Scattered Thoughts: Self Help

Finding an easy fix for shooting woes isn’t always easy.

Scattered Thoughts: Self Help

I used to think there was nothing worse than calling in a coyote and then missing. That was until I was being filmed calling in a coyote and missing — several times on multiple coyotes on multiple stands, all in one day. That was much worse. 

At the end of the fourth unsuccessful stand of the morning, my hunting companion and cameraman, Torry Cook, said, “Well, it’s either your gun or it’s you. If it’s your gun, we can fix it. If it’s you, that will be harder to remedy.” 

“Let’s hope it’s the gun,” I responded. “My wife’s been trying to fix me for years to no avail.” 

A few hours later, I patterned several shells through my gun at some paper and came to the painful conclusion: It wasn’t the gun, it was me. We determined that I was flinching when I pulled the trigger. I then spent an hour shooting again and again, trying to break the habit. I didn’t know if this strategy was going to work, but I was desperate to recover from this bad shooting streak.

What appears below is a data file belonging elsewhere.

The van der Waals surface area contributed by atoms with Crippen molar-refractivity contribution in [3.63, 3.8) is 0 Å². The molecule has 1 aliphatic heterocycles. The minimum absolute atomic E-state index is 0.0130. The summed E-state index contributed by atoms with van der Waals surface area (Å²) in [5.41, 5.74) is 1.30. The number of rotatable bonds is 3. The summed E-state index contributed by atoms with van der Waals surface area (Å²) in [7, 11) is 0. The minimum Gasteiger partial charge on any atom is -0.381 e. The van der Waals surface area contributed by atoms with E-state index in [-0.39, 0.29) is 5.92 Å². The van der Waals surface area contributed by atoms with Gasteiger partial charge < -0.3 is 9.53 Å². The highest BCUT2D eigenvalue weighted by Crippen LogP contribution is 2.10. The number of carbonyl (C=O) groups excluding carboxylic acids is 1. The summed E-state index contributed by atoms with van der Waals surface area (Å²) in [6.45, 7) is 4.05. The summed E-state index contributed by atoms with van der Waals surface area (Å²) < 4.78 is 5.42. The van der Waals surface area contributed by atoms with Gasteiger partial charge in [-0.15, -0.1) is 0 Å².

The next morning, I did break something — a new personal record. My first triple on one stand. As I hauled the third coyote up to where Torry was filming, I told him, “Don’t tell my wife it was this easy to fix me. After 33 years of marriage, she’s still trying to get me to put down the toilet seat!” 


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